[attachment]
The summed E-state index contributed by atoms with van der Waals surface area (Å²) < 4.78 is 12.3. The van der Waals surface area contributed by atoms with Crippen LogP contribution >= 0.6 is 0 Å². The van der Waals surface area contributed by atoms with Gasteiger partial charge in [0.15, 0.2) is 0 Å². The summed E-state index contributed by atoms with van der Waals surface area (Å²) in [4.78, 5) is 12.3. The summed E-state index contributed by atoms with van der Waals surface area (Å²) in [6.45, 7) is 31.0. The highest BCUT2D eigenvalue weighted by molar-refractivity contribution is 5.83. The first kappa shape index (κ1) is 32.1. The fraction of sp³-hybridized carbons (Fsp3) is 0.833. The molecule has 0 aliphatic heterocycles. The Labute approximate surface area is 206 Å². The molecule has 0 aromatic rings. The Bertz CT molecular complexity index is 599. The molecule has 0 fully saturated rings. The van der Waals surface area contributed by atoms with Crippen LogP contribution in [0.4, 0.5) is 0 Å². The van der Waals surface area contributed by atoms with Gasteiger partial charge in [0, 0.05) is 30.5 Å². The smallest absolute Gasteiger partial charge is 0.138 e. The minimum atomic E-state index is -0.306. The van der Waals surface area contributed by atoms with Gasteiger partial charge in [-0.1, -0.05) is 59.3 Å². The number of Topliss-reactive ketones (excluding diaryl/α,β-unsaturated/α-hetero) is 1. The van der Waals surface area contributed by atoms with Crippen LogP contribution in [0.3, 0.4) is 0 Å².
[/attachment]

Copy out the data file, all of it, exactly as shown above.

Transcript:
The summed E-state index contributed by atoms with van der Waals surface area (Å²) < 4.78 is 12.3. The van der Waals surface area contributed by atoms with Crippen LogP contribution >= 0.6 is 0 Å². The van der Waals surface area contributed by atoms with Gasteiger partial charge in [0.15, 0.2) is 0 Å². The summed E-state index contributed by atoms with van der Waals surface area (Å²) in [4.78, 5) is 12.3. The summed E-state index contributed by atoms with van der Waals surface area (Å²) in [6.45, 7) is 31.0. The highest BCUT2D eigenvalue weighted by molar-refractivity contribution is 5.83. The first kappa shape index (κ1) is 32.1. The fraction of sp³-hybridized carbons (Fsp3) is 0.833. The molecule has 0 aliphatic heterocycles. The Labute approximate surface area is 206 Å². The molecule has 0 aromatic rings. The Bertz CT molecular complexity index is 599. The molecule has 0 fully saturated rings. The van der Waals surface area contributed by atoms with Crippen LogP contribution in [0.4, 0.5) is 0 Å². The van der Waals surface area contributed by atoms with Gasteiger partial charge in [0, 0.05) is 30.5 Å². The smallest absolute Gasteiger partial charge is 0.138 e. The minimum atomic E-state index is -0.306. The van der Waals surface area contributed by atoms with Gasteiger partial charge in [-0.1, -0.05) is 59.3 Å². The number of Topliss-reactive ketones (excluding diaryl/α,β-unsaturated/α-hetero) is 1. The van der Waals surface area contributed by atoms with Crippen LogP contribution in [0.3, 0.4) is 0 Å².